Bitcoins have been all over the news as of late and clearly the federal government has taken note. Recent proposed amendments to the Proceeds of Crime (Money Laundering) and Terrorist Financing Act will ensure that virtual currencies are also covered under the act.
For virtual currencies like Bitcoin, says Jacqueline Shinfield, a partner at Blake, Cassels & Graydon LLP,
…the US has [equivalent] legislation, or took the view in any event that their money services business legislation applied to people who were involved in the exchange of Bitcoins. In Canada, when you reached out to the regulators in the past, [they] basically said that because of the way our legislation is drafted it doesn’t apply. So this was seen as a big hole.
Under the proposed amendments, as outlined in a Blakes Bulletin co-authored by Shinfield, persons dealing in virtual currencies will be required to register with the Financial Transactions and Reports Analysis Centre of Canada (FINTRAC) and comply with the act.
The proposed amendments were introduced in Bill C-31, the Economic Action Plan 2014 Act, No. 1, which implements certain provisions of the federal budget tabled on February 22, 2014.
Other proposed changes extend the application of the act to money services businesses and persons trading in virtual currencies who do not have a place of business in Canada but provide services to residents of Canada.
The changes also propose new enhanced due diligence requirements for providing services to individuals who occupy certain prominent public functions within Canada, which Shinfield points out:
…is really meant to deal with corruption. The [anti-money laundering] legislation never addressed Canadian PEPs [politically exposed foreign persons], it only addressed foreign PEPs. I assume it was on the basis that if you were a Canadian PEP trying to hide your money you wouldn’t hide it in Canada. But it has always been recognized that Canadian officials are also subject to potential bribes, just as any others, so they have added provisions now that address Canadian PEPs.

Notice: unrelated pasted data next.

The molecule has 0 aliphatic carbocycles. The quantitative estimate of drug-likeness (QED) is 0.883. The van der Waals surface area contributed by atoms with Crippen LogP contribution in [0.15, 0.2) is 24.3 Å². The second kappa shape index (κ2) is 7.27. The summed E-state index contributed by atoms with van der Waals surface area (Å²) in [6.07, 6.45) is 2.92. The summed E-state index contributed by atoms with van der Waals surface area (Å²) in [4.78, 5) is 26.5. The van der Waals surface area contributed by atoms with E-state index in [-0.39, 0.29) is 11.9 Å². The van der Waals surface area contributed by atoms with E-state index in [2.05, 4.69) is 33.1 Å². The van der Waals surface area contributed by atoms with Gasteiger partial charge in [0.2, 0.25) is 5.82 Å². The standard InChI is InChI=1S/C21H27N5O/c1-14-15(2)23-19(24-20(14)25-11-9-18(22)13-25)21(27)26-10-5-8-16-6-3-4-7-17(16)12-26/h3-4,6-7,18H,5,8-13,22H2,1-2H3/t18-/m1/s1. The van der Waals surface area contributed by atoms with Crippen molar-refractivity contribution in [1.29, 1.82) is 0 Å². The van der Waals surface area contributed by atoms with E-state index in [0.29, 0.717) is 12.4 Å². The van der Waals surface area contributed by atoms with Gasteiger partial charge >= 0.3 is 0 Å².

There is also a provision that is meant to encourage information sharing for applicable institutions amongst their affiliates.
It really means you get a holistic view of customers and clients from a money laundering perspective. If you are trying to track a customer’s behaviour and figure out whether they are doing anything suspicious, it is not terribly helpful if the mortgage department monitors the mortgage beheviour, and the credit card department monitors the credit card behaviour, and the RSP department monitors the RSP behaviour and the private wealth department manages the private wealth behaviour and then your sub that does car leasing does that. There may be suspicious things that you wouldn’t know unless you looked at the relationship holistically.
Shinfield says she is waiting for the regulations before she decides whether any of the changes are problematic, but flags a few things as potentially onerous.
One of the new provisions says that if you are a bank or another regulated industry, you are in breach of the legislation if you basically bank someone who isn’t registered and should be. They basically push a little bit of the compliance to the banks. If it very hard for FINTRAC to know who everyone is, but the banks know who they open accounts for. They are pushing a bit to the banks.
The other thing I see as problematic is in general if you [are in] the money services business or someone who deals in virtual currency, it is really difficult to get a bank account in the first place, banks see you as high risk and don’t want to bank with you. Some players are bad apples, yes, but not all players in the industry are bad apples. So it just may be more difficult for those kinds of business to get banking relationships, it just may be one more hurdle.
Shinfield says Canada’s approach is consistent with other countries like the US and UK, and “we are playing a big of catchup.” She also predicts that there will be more changes in the pipeline for anti-money laundering and terrorist financing, including regulation of gift or “pre paid” cards.